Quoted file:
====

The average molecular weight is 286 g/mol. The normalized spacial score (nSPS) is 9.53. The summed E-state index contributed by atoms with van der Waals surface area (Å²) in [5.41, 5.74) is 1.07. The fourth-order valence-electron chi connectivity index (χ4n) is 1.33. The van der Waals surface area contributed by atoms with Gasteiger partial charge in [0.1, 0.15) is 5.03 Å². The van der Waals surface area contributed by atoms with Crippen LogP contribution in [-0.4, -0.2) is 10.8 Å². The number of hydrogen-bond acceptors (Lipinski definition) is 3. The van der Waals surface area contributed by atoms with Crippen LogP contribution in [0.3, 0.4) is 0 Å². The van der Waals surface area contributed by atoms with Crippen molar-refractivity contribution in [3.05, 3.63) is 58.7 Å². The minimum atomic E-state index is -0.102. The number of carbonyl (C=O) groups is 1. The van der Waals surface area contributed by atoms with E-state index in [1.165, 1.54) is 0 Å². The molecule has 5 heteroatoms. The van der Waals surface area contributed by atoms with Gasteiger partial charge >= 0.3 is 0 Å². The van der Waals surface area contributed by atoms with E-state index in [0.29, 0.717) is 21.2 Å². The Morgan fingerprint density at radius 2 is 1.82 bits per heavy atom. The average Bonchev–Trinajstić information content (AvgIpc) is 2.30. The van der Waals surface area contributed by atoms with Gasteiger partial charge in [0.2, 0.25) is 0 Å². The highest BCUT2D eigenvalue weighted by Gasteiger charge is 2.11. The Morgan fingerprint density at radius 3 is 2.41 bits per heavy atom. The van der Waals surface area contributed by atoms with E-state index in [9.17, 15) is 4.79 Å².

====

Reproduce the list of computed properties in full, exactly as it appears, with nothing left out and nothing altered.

The average molecular weight is 286 g/mol. The normalized spacial score (nSPS) is 9.53. The summed E-state index contributed by atoms with van der Waals surface area (Å²) in [5.41, 5.74) is 1.07. The fourth-order valence-electron chi connectivity index (χ4n) is 1.33. The van der Waals surface area contributed by atoms with Gasteiger partial charge in [0.1, 0.15) is 5.03 Å². The van der Waals surface area contributed by atoms with Crippen LogP contribution in [-0.4, -0.2) is 10.8 Å². The number of hydrogen-bond acceptors (Lipinski definition) is 3. The van der Waals surface area contributed by atoms with Crippen LogP contribution in [0.3, 0.4) is 0 Å². The van der Waals surface area contributed by atoms with Crippen molar-refractivity contribution in [3.05, 3.63) is 58.7 Å². The minimum atomic E-state index is -0.102. The number of carbonyl (C=O) groups is 1. The van der Waals surface area contributed by atoms with E-state index in [1.165, 1.54) is 0 Å². The molecule has 5 heteroatoms. The van der Waals surface area contributed by atoms with Gasteiger partial charge >= 0.3 is 0 Å². The van der Waals surface area contributed by atoms with E-state index in [0.29, 0.717) is 21.2 Å². The Morgan fingerprint density at radius 2 is 1.82 bits per heavy atom. The average Bonchev–Trinajstić information content (AvgIpc) is 2.30. The van der Waals surface area contributed by atoms with Gasteiger partial charge in [0.2, 0.25) is 0 Å². The highest BCUT2D eigenvalue weighted by Gasteiger charge is 2.11. The Morgan fingerprint density at radius 3 is 2.41 bits per heavy atom. The van der Waals surface area contributed by atoms with E-state index in [9.17, 15) is 4.79 Å².